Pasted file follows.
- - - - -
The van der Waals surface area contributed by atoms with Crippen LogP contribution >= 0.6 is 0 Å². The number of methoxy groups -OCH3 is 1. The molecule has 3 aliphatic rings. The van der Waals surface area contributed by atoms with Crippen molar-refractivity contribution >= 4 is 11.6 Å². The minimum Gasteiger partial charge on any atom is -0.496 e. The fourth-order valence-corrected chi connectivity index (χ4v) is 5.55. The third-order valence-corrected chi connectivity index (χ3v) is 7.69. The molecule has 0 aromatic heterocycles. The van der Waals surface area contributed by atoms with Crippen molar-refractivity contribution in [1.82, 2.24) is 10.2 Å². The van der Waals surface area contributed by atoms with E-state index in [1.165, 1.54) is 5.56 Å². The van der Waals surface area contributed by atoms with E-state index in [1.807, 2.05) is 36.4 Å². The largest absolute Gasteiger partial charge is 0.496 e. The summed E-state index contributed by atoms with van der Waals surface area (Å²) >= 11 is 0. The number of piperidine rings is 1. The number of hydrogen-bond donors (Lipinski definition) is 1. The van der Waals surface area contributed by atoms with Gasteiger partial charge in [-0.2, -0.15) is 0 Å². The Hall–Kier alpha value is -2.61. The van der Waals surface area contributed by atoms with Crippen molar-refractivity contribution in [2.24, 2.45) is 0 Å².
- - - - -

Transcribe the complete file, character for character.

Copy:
The van der Waals surface area contributed by atoms with Crippen LogP contribution >= 0.6 is 0 Å². The number of methoxy groups -OCH3 is 1. The molecule has 3 aliphatic rings. The van der Waals surface area contributed by atoms with Crippen molar-refractivity contribution >= 4 is 11.6 Å². The minimum Gasteiger partial charge on any atom is -0.496 e. The fourth-order valence-corrected chi connectivity index (χ4v) is 5.55. The third-order valence-corrected chi connectivity index (χ3v) is 7.69. The molecule has 0 aromatic heterocycles. The van der Waals surface area contributed by atoms with Crippen molar-refractivity contribution in [1.82, 2.24) is 10.2 Å². The van der Waals surface area contributed by atoms with E-state index in [1.165, 1.54) is 5.56 Å². The van der Waals surface area contributed by atoms with E-state index in [1.807, 2.05) is 36.4 Å². The largest absolute Gasteiger partial charge is 0.496 e. The summed E-state index contributed by atoms with van der Waals surface area (Å²) >= 11 is 0. The number of piperidine rings is 1. The number of hydrogen-bond donors (Lipinski definition) is 1. The van der Waals surface area contributed by atoms with Gasteiger partial charge in [-0.2, -0.15) is 0 Å². The Hall–Kier alpha value is -2.61. The van der Waals surface area contributed by atoms with Crippen molar-refractivity contribution in [2.24, 2.45) is 0 Å².